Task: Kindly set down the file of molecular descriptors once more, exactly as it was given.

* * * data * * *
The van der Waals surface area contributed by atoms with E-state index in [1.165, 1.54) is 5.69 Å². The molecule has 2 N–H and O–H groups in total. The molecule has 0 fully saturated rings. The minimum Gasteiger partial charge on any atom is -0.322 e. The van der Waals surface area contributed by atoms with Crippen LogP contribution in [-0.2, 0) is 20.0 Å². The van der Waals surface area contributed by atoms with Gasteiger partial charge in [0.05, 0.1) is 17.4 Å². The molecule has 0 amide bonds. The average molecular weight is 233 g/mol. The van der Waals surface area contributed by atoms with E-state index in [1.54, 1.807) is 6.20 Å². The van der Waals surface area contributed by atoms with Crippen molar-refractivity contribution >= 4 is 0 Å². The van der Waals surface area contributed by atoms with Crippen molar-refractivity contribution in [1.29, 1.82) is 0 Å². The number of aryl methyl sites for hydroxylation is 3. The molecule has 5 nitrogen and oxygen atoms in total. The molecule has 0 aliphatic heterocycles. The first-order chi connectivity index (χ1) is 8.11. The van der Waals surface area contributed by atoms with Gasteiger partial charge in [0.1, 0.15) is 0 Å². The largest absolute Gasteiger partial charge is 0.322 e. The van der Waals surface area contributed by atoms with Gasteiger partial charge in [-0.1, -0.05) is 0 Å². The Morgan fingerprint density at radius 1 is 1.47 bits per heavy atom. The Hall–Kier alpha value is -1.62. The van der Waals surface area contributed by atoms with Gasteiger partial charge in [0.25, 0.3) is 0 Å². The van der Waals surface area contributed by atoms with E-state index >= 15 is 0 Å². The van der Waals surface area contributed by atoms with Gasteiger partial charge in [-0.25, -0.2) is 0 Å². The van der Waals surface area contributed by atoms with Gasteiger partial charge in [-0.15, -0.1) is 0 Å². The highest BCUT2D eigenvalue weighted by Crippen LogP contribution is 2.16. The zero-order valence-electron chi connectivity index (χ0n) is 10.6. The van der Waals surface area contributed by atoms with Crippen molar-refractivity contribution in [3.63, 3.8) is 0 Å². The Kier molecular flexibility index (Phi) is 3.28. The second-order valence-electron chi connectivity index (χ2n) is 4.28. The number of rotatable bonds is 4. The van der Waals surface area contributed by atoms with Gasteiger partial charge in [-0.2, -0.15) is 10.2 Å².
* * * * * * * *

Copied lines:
The van der Waals surface area contributed by atoms with E-state index in [1.165, 1.54) is 5.69 Å². The molecule has 2 N–H and O–H groups in total. The molecule has 0 fully saturated rings. The minimum Gasteiger partial charge on any atom is -0.322 e. The van der Waals surface area contributed by atoms with Crippen LogP contribution in [-0.2, 0) is 20.0 Å². The van der Waals surface area contributed by atoms with Gasteiger partial charge in [0.05, 0.1) is 17.4 Å². The molecule has 0 amide bonds. The average molecular weight is 233 g/mol. The van der Waals surface area contributed by atoms with E-state index in [1.54, 1.807) is 6.20 Å². The van der Waals surface area contributed by atoms with Crippen molar-refractivity contribution >= 4 is 0 Å². The van der Waals surface area contributed by atoms with Crippen molar-refractivity contribution in [1.29, 1.82) is 0 Å². The number of aryl methyl sites for hydroxylation is 3. The molecule has 5 nitrogen and oxygen atoms in total. The molecule has 0 aliphatic heterocycles. The first-order chi connectivity index (χ1) is 8.11. The van der Waals surface area contributed by atoms with Gasteiger partial charge in [0.1, 0.15) is 0 Å². The largest absolute Gasteiger partial charge is 0.322 e. The van der Waals surface area contributed by atoms with Gasteiger partial charge in [-0.1, -0.05) is 0 Å². The Morgan fingerprint density at radius 1 is 1.47 bits per heavy atom. The Hall–Kier alpha value is -1.62. The van der Waals surface area contributed by atoms with Gasteiger partial charge in [0.25, 0.3) is 0 Å². The van der Waals surface area contributed by atoms with E-state index >= 15 is 0 Å². The van der Waals surface area contributed by atoms with Gasteiger partial charge in [-0.25, -0.2) is 0 Å². The van der Waals surface area contributed by atoms with Gasteiger partial charge in [-0.15, -0.1) is 0 Å². The highest BCUT2D eigenvalue weighted by Crippen LogP contribution is 2.16. The zero-order valence-electron chi connectivity index (χ0n) is 10.6. The van der Waals surface area contributed by atoms with Crippen molar-refractivity contribution in [3.63, 3.8) is 0 Å². The Kier molecular flexibility index (Phi) is 3.28. The second-order valence-electron chi connectivity index (χ2n) is 4.28. The number of rotatable bonds is 4. The van der Waals surface area contributed by atoms with Gasteiger partial charge in [-0.2, -0.15) is 10.2 Å².